Tom ‘durrrr’ Dwan gives the inside word on his challenge with Antonius, and reveals why he has Phil Galfond at his mercy
I’m often asked how I deal with losing. I think it’s among the most important things a successful poker player has to do. When I’m facing the annoyance of running bad online, I find it’s most effective to take a short break. I stop playing for five minutes, do a few push-ups, maybe play Halo for a bit, and then return to the game. Most people run bad and quit the session. But so long as you can control yourself, that’s often a terrible mistake. You can be walking away from a good situation just because you got unlucky.
However, always trying to play through a rough session and avoiding any tilt can be a problem. I’ll often quit a session if I’m running bad and in a situation that bothers me. For example, if my internet connection keeps cutting out, or if there’s some loud construction work next door.
On May 4 I had a PLO session with Patrik Antonius (as part of the durrrr Challenge) where I lost about $400,000 in 400 hands. I was obviously not happy about the results, but I wasn’t too tilted either. Then I had a hand where I held J-T-8-6 on a K-9-7-6 board. My internet went out in the middle of the hand, and it felt as if I had just seen $15,000 catch on fire. After that I had to quit. I was too frustrated to carry on.
Over the last two years of playing, against Patrik and others, I have learned something very important: objectivity. It’s really hard to come by and not a lot of people have it, but those who do tend to be successful. As far as poker goes, objectivity is the ability to lose 30 buy-ins and realise that you are the favourite in a game. So you need to keep putting up more money even though you’re getting creamed. At the same time, objectivity is being able to lose ten buy-ins and know you’re a dog, that you’re in a situation where you need to do more than push-ups to get the best of it.
If Patrik increases his lead on me, it’s possible I’ll be playing a higher variance game than I normally do. I’ll be raising more out of position and pushing hands a little bit harder. It will get to where I’ll be more aggressive and Patrik will be more passive. But that’s true only to a point. Even if he’s up $3m, he won’t fold every hand!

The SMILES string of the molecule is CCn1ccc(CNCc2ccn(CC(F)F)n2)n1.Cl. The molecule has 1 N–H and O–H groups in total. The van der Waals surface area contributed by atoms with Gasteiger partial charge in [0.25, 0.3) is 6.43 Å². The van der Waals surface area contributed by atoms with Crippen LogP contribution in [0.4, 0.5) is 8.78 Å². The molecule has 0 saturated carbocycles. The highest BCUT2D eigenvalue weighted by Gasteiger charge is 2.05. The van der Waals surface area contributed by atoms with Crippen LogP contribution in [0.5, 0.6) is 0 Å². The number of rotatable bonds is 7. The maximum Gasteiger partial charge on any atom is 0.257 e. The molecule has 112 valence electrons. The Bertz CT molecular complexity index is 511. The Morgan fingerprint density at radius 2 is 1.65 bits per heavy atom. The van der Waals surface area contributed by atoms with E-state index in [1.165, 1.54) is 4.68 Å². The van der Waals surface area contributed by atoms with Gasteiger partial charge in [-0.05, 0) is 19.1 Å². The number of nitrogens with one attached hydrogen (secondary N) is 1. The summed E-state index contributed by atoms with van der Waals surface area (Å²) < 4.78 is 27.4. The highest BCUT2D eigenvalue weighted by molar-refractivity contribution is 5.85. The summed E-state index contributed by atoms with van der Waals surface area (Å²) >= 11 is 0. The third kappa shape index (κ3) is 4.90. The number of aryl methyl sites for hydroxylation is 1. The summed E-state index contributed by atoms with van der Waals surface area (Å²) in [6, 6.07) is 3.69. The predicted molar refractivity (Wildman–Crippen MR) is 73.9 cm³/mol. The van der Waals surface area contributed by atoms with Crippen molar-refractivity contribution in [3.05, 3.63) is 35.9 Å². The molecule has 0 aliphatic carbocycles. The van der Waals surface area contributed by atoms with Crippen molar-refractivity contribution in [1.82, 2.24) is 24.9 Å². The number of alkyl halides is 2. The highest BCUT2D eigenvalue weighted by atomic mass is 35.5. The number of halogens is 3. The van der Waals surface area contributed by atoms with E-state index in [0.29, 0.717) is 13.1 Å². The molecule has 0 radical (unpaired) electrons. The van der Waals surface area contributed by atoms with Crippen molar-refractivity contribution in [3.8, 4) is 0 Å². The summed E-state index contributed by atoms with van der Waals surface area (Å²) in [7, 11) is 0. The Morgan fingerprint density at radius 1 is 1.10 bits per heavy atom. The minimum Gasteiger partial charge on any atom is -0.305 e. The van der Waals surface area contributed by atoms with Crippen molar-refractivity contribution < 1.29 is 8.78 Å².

Here’s how my game changes when he moves ahead. In a spot where he raises and I think, long term, it costs me $1 to call, I’ll still call. This is in an effort to increase the variance (which I want while being down money). Likewise, if I’m up money, I might fold a hand I thought was marginally profitable to call or raise. And, in case you’re wondering, our side bet isn’t going to factor into the play very much at all.
Admittedly, the above numbers may not be 100% accurate – I’m into my second glass of wine at the moment – but the point is that a lot of complex guesswork goes into poker and that can be more critical than the maths, which many people do without even realising it. In fact, it’s so complex that you can’t play perfect strategy. So I suggest accepting that and doing what you can to be off by as little as possible.
I’ve made plenty of prop bets over the last few years. A common bet my friends and I make is to have an unknown of some sort (say, the number of people playing the $40k event at the WSOP), and set a bet-size (say, $20). Then we flip a coin, or play rock, paper, scissors, and the loser has to set the line. The winner gets a $20 bet on whichever side he wants.
The bet I’ve got going now is among my favourites. Four of us are competing to see who can lose the highest percentage of body fat. Whoever drops the least will spend 50 seconds getting shot with paintballs by the other three. He’ll go to a gym, get a cup and goggles, and have nowhere to hide. We’ve all been pretty lazy, so it should be amusing.
When it comes to these kinds of wagers, I’m happy to bet $500,000 against a random guy that I trust. But I don’t like making bets for $10,000. It either needs to be completely significant or no money at all. I’m happy to bet $20 or a tequila shot. Win the shot bet and you can make the other person do two tequila shots at any time.
I have that over Phil Galfond right now. If he tells me he’s really drunk and wants to go home, I can make him stay and do two more shots. But I’ll find a better opportunity than that. And I won’t tell you until after I do it. I don’t want to spoil the surprise for Phil.
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